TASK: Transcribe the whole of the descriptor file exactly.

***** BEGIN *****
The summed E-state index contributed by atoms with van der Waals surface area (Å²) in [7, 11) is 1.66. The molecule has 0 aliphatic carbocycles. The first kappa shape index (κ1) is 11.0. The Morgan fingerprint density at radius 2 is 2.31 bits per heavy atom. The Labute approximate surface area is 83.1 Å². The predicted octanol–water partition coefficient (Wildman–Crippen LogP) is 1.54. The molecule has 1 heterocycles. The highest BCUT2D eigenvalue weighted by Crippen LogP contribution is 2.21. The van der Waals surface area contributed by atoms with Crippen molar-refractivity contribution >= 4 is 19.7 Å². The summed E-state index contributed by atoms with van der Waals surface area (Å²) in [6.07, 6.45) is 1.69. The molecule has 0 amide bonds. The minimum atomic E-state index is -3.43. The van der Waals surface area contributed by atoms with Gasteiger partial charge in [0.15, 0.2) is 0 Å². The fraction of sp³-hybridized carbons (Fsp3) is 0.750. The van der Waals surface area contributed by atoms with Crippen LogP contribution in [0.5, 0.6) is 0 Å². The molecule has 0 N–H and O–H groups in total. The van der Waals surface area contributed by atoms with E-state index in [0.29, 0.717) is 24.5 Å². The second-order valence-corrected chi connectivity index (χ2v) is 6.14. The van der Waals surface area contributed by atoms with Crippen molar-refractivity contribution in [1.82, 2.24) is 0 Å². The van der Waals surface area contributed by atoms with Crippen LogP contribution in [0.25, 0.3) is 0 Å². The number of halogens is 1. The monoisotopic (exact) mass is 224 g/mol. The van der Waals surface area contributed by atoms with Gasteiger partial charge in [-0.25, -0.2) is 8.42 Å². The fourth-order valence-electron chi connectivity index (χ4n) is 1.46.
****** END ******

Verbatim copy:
The summed E-state index contributed by atoms with van der Waals surface area (Å²) in [7, 11) is 1.66. The molecule has 0 aliphatic carbocycles. The first kappa shape index (κ1) is 11.0. The Morgan fingerprint density at radius 2 is 2.31 bits per heavy atom. The Labute approximate surface area is 83.1 Å². The predicted octanol–water partition coefficient (Wildman–Crippen LogP) is 1.54. The molecule has 1 heterocycles. The highest BCUT2D eigenvalue weighted by Crippen LogP contribution is 2.21. The van der Waals surface area contributed by atoms with Crippen molar-refractivity contribution >= 4 is 19.7 Å². The summed E-state index contributed by atoms with van der Waals surface area (Å²) in [6.07, 6.45) is 1.69. The molecule has 0 amide bonds. The minimum atomic E-state index is -3.43. The van der Waals surface area contributed by atoms with Gasteiger partial charge in [0.15, 0.2) is 0 Å². The fraction of sp³-hybridized carbons (Fsp3) is 0.750. The van der Waals surface area contributed by atoms with Crippen LogP contribution in [0.5, 0.6) is 0 Å². The molecule has 0 N–H and O–H groups in total. The van der Waals surface area contributed by atoms with E-state index in [0.29, 0.717) is 24.5 Å². The second-order valence-corrected chi connectivity index (χ2v) is 6.14. The van der Waals surface area contributed by atoms with Crippen molar-refractivity contribution in [1.82, 2.24) is 0 Å². The van der Waals surface area contributed by atoms with Crippen LogP contribution in [0.25, 0.3) is 0 Å². The number of halogens is 1. The monoisotopic (exact) mass is 224 g/mol. The van der Waals surface area contributed by atoms with Gasteiger partial charge in [-0.25, -0.2) is 8.42 Å². The fourth-order valence-electron chi connectivity index (χ4n) is 1.46.